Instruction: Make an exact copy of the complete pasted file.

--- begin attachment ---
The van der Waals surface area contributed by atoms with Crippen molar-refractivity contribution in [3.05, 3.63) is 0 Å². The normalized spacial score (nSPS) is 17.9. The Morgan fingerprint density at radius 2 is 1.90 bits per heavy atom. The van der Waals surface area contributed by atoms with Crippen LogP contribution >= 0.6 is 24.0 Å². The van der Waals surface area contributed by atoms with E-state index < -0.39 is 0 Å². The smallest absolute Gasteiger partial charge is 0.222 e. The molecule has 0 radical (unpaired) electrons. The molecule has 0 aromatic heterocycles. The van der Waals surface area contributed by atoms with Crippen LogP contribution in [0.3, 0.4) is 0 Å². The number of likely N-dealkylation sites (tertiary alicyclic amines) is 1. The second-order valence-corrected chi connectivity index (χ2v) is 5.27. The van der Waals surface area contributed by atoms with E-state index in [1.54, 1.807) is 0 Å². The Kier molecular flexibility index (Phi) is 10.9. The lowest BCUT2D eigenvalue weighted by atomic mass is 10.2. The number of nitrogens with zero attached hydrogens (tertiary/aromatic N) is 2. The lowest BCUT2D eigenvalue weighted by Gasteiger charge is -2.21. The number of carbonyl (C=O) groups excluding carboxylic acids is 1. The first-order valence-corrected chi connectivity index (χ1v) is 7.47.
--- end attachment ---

The van der Waals surface area contributed by atoms with Crippen molar-refractivity contribution in [3.05, 3.63) is 0 Å². The normalized spacial score (nSPS) is 17.9. The Morgan fingerprint density at radius 2 is 1.90 bits per heavy atom. The van der Waals surface area contributed by atoms with Crippen LogP contribution >= 0.6 is 24.0 Å². The van der Waals surface area contributed by atoms with E-state index < -0.39 is 0 Å². The smallest absolute Gasteiger partial charge is 0.222 e. The molecule has 0 radical (unpaired) electrons. The molecule has 0 aromatic heterocycles. The van der Waals surface area contributed by atoms with Crippen LogP contribution in [0.3, 0.4) is 0 Å². The number of likely N-dealkylation sites (tertiary alicyclic amines) is 1. The second-order valence-corrected chi connectivity index (χ2v) is 5.27. The van der Waals surface area contributed by atoms with E-state index in [1.54, 1.807) is 0 Å². The Kier molecular flexibility index (Phi) is 10.9. The lowest BCUT2D eigenvalue weighted by atomic mass is 10.2. The number of nitrogens with zero attached hydrogens (tertiary/aromatic N) is 2. The lowest BCUT2D eigenvalue weighted by Gasteiger charge is -2.21. The number of carbonyl (C=O) groups excluding carboxylic acids is 1. The first-order valence-corrected chi connectivity index (χ1v) is 7.47.